Jean Nebel

Jean Nebel, 65, Independence,

RECORDER About police reports



Bobby Lowery, 37, 930 Central Ave. No. 1, fourth degree assault at 930 Central Ave., July 8. Steven Dixon, 25, 1131 Isabella, fourth degree assault at 1131 Isabella, July 7. Yolanda Powell, 35, 342 East 18th St. Apt. 2, theft by unlawful taking at 82 Carothers Road, July 7. Gilbert Stewart, 54, 227 East Ninth St., theft by unlawful taking at 809 Saratoga St., June 25. Johnny Montgomery, 24, 903 Washington Apt. 413, trafficking a controlled substance within 1000 yards of a school at 208 East Ninth St., July 5. Andre Willoughby, 49, 338 Hodge First Floor, alcohol intoxication in a public place at 300 block of Hodge, July 4.

The Community Recorder publishes the names of all adults charged with offenses. The information is a matter of public record and does not imply guilt or innocence. Christopher Tolliver, 23, Homeless, tampering with physical evidence at 400 block of Hater Alley, July 4. Frank Bracey-Turner, 25, 870 Clark St. No. 9, first degree possession of a controlled substance at 400 block of Hater Alley, July 4. Jack Riley, 37, 203 Ohio Ave., first degree possession of a controlled substance at 203 Ohio Ave., July 4. Neil Harrison, 43, 923 Washington, fourth degree assault at 923 Washington, July 4.




In our eyes, nothing is more valuable the feeling comfortable. Especially when it comes to making a Bryant purchase. So, when you choose a Bryant high-efficiency heating and cooling system, we’ll give you a rebate up to $1,200 on qualifying units and systems. It’s just another one of our ways of making sure your comfort always comes first. Whatever it takes.

About obituaries

Survivors include her husband, Wayne Jagger; sons, Michael Wayne Jagger of Fort Lauderdale, Fla. and Stephen Keith Jagger, of Alexandria; and two grandchildren. Burial was in Evergreen Cemetery, Southgate. Cooper Funeral Home, Alexandria, handled the arrangements.


Basic obituary information and a color photograph of your loved one is published without charge by The Community Press. Please call us at 2830404 for a submission form. To publish a larger memorial tribute, call 513242-4000 for pricing details. For the most up-to-date Northern Kentucky obituaries, click on the "Obituaries" link at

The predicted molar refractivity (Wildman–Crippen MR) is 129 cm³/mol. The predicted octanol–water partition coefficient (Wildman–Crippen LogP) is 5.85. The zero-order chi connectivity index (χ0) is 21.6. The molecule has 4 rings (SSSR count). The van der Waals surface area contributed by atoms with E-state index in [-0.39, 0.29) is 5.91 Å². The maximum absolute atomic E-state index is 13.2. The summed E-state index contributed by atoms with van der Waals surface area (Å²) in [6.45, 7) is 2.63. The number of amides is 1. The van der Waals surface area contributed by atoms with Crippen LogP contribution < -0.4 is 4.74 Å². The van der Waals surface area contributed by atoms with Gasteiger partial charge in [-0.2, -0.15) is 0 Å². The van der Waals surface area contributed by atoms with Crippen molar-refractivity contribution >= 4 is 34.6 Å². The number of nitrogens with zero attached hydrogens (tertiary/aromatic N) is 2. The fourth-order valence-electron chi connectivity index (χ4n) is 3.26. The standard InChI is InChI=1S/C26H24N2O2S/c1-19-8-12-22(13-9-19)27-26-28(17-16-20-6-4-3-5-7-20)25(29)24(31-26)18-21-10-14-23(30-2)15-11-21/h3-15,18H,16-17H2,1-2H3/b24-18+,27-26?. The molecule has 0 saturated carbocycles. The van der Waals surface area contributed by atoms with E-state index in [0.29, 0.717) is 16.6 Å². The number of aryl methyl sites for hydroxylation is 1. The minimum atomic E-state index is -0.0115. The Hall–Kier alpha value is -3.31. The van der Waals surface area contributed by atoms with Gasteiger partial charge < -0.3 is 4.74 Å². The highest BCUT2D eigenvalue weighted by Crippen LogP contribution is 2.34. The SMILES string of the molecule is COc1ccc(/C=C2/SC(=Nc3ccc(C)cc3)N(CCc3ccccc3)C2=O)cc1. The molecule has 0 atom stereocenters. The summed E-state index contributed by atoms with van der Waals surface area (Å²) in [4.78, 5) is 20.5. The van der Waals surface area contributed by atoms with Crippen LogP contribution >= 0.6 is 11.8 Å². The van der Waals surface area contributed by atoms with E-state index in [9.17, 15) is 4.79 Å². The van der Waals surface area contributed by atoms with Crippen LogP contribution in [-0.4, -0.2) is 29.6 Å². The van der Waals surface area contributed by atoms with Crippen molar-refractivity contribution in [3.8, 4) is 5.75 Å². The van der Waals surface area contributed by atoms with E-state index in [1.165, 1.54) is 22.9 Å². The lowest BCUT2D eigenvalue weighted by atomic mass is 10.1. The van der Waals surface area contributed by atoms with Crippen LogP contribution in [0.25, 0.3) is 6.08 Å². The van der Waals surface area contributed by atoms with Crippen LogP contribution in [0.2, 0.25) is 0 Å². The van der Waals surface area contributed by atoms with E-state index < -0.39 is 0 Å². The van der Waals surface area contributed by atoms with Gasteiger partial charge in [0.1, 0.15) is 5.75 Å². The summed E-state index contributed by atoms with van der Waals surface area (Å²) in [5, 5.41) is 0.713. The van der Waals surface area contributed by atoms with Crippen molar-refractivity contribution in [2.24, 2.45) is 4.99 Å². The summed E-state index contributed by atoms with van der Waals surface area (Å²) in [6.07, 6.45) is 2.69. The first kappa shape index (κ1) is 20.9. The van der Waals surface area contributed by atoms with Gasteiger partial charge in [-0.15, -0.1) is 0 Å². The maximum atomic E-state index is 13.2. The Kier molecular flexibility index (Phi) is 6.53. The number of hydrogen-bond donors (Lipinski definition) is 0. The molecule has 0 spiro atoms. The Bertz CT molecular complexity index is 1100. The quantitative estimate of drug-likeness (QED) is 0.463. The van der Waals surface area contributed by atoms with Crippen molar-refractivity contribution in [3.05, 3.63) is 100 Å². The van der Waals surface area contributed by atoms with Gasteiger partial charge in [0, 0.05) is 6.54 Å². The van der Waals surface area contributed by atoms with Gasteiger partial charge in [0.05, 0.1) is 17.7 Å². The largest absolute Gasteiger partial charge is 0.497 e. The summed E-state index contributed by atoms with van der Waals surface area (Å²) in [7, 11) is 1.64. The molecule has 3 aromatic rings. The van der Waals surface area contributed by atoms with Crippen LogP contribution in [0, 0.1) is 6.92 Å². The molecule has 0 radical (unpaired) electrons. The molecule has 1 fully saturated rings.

died July 6, 2009, at Hospice of the Bluegrass, Fort Thomas. She was a homemaker, member of St. Patrick Church in Independence and St. Vincent De Paul. Survivors include husband, Philip Nebel; sons, David Nebel of Alexandria, and Daniel Nebel of Dayton; daughters, Pamela Nebel-Logsdon of Fort Thomas and Linda Nebel of Independence; sister, Helen Winson of Union, N.J.; and two grandchildren. Swindler & Currin Funeral Home, Independence, handled the arrangements.

Fannie Wurzbacher

Fannie Lorena Wurzbacher, 60, Morning View, died July 5, 2009, in Union. She was a cosmetologist for Colonial Beauty Shop, member of St. Cecelia Church in Independence, leader for Girl Scout Troop 292 and a foster parent. Her first husband, Gayle Trumbull, died in 1992. Survivors include her husband, Desmond Wurzbacher of Alexandria; son, Carl W. Fox of Union; daughters, Denise Fox of Dayton, Shawndra Trumbull Buemi of Newport, Ashley Wurzbacher of Morning View and Gina Heeg of Alexandria; parents, Robert and Betty Freeman of Morning View; brother, Wes Freeman of Dayton; sister, Barb Clifford of Morning View; eight grandchildren; and two great-grandchildren. Burial was in St. Stephen Cemetery, Fort Thomas.




KY Master HVAC M00135

*Rebate paid only on qualifying systems and range from $100 to $1200, depending on the product(s). See dealer for details.

Dryer Safety Alert

Notice of Possible Legal Claim Did you buy a clothes dryer from a major retail store? Did the retailer install a plastic or metal foil vent despite this explicit safety warning on the back of the dryer?

Frances Enzweiler

Frances Sandfoss Enzweiler, 86, Alexandria, died July 6, 2009, at Carmel Manor Nursing Home, Fort Thomas. She worked for the Veterans Nursing Home Dining Services. Her husband, Edward Enzweiler, died in 1975. Survivors include her daughters, Pat Lindsay and Nancy Pichotta of Alexandria, Mary Stacey of Melbourne and Joyce Frede of Fort Thomas; sister, Margaret Sandfoss of Florida; brothers, Ralph and Ambrose Sandfoss, both of Alexandria, Ferd Sandfoss of Fort Thomas, Wilfred Sandfoss of Beattyville; 10 grandchildren; and 13 great-grandchildren. Burial was in Saint Mary Cemetery, Alexandria. Memorials: Carmel Manor Nursing Home, 100 Carmel Manor Road, Fort Thomas, KY 41075.

Please contact Attorney Matthew Wilson for further information.

David P. Meyer & Associates Co., LPA This is an advertisement for legal services and is not intended as legal advice.


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You may have a legal claim and be entitled to compensation.


Alexandria Recorder


July 16, 2009

DONATIONS Donations or sponsors

Strays, Inc. (ROSA'S) 859-743-6460

Rescue Our Shelter Animals and Strays, Inc. (ROSA'S) 859-743-6460

Good quality used clothing and housewares

Provide full dinner for families attending group therapy prorams

Be Concerned, Inc 859-291-1340

Family Nurturing Center 859-525-3200 Family Nurturing Center 859-525-3200

Gerry Nau, Grand Knight of Bishop Mulloy Knights of Columbus presenting a $500 check to Barbara Howard, executive director of Redwood School & Rehabilitation Center. The money was raised from the Knights’ annual Tootsie Roll Drive.

BUS TOURS CAPE COD/Martha’s Vineyard Fall Foliage, Sept 20-26. $599 per person, incl trans, hotels, most meals & more! Also offering Tunica & Memphis, Boston and Branson. Cincy Group Travel 513-245-9992